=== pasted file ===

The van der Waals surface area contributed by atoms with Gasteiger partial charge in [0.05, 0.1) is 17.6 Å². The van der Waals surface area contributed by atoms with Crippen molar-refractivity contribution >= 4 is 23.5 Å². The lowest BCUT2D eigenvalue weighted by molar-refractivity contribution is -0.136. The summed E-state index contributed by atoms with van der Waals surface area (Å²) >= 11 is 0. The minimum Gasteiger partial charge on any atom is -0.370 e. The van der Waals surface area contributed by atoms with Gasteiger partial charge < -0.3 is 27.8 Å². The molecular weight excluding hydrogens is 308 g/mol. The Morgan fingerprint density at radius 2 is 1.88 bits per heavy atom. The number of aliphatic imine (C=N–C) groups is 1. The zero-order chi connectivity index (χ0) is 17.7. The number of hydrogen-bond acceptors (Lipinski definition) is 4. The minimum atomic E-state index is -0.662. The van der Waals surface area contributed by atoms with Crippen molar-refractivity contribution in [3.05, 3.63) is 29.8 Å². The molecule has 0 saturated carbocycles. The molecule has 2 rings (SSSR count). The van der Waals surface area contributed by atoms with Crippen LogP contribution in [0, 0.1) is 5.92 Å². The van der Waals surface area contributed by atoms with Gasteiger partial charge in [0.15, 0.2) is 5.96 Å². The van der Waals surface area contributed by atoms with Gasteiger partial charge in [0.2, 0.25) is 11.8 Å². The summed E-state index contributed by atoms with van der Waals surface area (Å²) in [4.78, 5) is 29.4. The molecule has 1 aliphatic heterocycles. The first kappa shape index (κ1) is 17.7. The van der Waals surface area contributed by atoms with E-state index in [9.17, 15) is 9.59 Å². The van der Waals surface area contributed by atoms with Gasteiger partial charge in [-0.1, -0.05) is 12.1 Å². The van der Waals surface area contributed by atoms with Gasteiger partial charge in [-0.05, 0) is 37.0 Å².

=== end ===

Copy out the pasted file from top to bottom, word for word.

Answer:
The van der Waals surface area contributed by atoms with Gasteiger partial charge in [0.05, 0.1) is 17.6 Å². The van der Waals surface area contributed by atoms with Crippen molar-refractivity contribution >= 4 is 23.5 Å². The lowest BCUT2D eigenvalue weighted by molar-refractivity contribution is -0.136. The summed E-state index contributed by atoms with van der Waals surface area (Å²) >= 11 is 0. The minimum Gasteiger partial charge on any atom is -0.370 e. The van der Waals surface area contributed by atoms with Gasteiger partial charge < -0.3 is 27.8 Å². The molecular weight excluding hydrogens is 308 g/mol. The Morgan fingerprint density at radius 2 is 1.88 bits per heavy atom. The number of aliphatic imine (C=N–C) groups is 1. The zero-order chi connectivity index (χ0) is 17.7. The number of hydrogen-bond acceptors (Lipinski definition) is 4. The minimum atomic E-state index is -0.662. The van der Waals surface area contributed by atoms with Crippen molar-refractivity contribution in [3.05, 3.63) is 29.8 Å². The molecule has 0 saturated carbocycles. The molecule has 2 rings (SSSR count). The van der Waals surface area contributed by atoms with Crippen LogP contribution in [0, 0.1) is 5.92 Å². The van der Waals surface area contributed by atoms with Gasteiger partial charge in [0.15, 0.2) is 5.96 Å². The van der Waals surface area contributed by atoms with Gasteiger partial charge in [0.2, 0.25) is 11.8 Å². The summed E-state index contributed by atoms with van der Waals surface area (Å²) in [4.78, 5) is 29.4. The molecule has 1 aliphatic heterocycles. The first kappa shape index (κ1) is 17.7. The van der Waals surface area contributed by atoms with E-state index in [9.17, 15) is 9.59 Å². The van der Waals surface area contributed by atoms with Gasteiger partial charge in [-0.1, -0.05) is 12.1 Å². The van der Waals surface area contributed by atoms with Gasteiger partial charge in [-0.05, 0) is 37.0 Å².